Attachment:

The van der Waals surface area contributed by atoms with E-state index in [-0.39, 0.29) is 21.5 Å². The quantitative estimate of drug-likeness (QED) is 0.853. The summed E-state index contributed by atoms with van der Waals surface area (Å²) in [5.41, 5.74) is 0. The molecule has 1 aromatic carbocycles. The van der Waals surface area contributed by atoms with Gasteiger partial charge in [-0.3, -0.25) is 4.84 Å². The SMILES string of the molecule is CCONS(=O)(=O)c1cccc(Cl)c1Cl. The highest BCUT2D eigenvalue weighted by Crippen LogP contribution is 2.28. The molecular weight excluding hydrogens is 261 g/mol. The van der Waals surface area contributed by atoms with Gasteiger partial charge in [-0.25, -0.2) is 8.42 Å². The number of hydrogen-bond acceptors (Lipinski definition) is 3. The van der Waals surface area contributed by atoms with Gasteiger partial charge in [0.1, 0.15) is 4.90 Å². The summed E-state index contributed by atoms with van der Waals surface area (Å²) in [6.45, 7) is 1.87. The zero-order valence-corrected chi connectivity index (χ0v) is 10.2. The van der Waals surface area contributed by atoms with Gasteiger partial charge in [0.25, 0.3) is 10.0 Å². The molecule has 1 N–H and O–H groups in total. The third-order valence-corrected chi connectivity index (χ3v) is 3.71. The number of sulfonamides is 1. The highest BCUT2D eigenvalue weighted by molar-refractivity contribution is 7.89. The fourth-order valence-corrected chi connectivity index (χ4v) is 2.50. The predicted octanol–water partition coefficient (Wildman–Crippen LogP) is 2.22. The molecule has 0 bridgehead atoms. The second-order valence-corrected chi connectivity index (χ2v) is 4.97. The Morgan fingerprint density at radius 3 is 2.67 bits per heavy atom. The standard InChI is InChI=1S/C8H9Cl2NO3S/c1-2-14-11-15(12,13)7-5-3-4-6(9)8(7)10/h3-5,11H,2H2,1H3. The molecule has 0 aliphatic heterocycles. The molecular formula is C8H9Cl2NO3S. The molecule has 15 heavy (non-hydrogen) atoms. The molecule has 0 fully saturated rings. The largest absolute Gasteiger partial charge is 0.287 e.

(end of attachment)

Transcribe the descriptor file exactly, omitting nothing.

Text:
The van der Waals surface area contributed by atoms with E-state index in [-0.39, 0.29) is 21.5 Å². The quantitative estimate of drug-likeness (QED) is 0.853. The summed E-state index contributed by atoms with van der Waals surface area (Å²) in [5.41, 5.74) is 0. The molecule has 1 aromatic carbocycles. The van der Waals surface area contributed by atoms with Gasteiger partial charge in [-0.3, -0.25) is 4.84 Å². The SMILES string of the molecule is CCONS(=O)(=O)c1cccc(Cl)c1Cl. The highest BCUT2D eigenvalue weighted by Crippen LogP contribution is 2.28. The molecular weight excluding hydrogens is 261 g/mol. The van der Waals surface area contributed by atoms with Gasteiger partial charge in [-0.25, -0.2) is 8.42 Å². The number of hydrogen-bond acceptors (Lipinski definition) is 3. The van der Waals surface area contributed by atoms with Gasteiger partial charge in [0.1, 0.15) is 4.90 Å². The summed E-state index contributed by atoms with van der Waals surface area (Å²) in [6.45, 7) is 1.87. The zero-order valence-corrected chi connectivity index (χ0v) is 10.2. The van der Waals surface area contributed by atoms with Gasteiger partial charge in [0.25, 0.3) is 10.0 Å². The molecule has 1 N–H and O–H groups in total. The third-order valence-corrected chi connectivity index (χ3v) is 3.71. The number of sulfonamides is 1. The highest BCUT2D eigenvalue weighted by molar-refractivity contribution is 7.89. The fourth-order valence-corrected chi connectivity index (χ4v) is 2.50. The predicted octanol–water partition coefficient (Wildman–Crippen LogP) is 2.22. The molecule has 0 bridgehead atoms. The second-order valence-corrected chi connectivity index (χ2v) is 4.97. The Morgan fingerprint density at radius 3 is 2.67 bits per heavy atom. The standard InChI is InChI=1S/C8H9Cl2NO3S/c1-2-14-11-15(12,13)7-5-3-4-6(9)8(7)10/h3-5,11H,2H2,1H3. The molecule has 0 aliphatic heterocycles. The molecular formula is C8H9Cl2NO3S. The molecule has 15 heavy (non-hydrogen) atoms. The molecule has 0 fully saturated rings. The largest absolute Gasteiger partial charge is 0.287 e.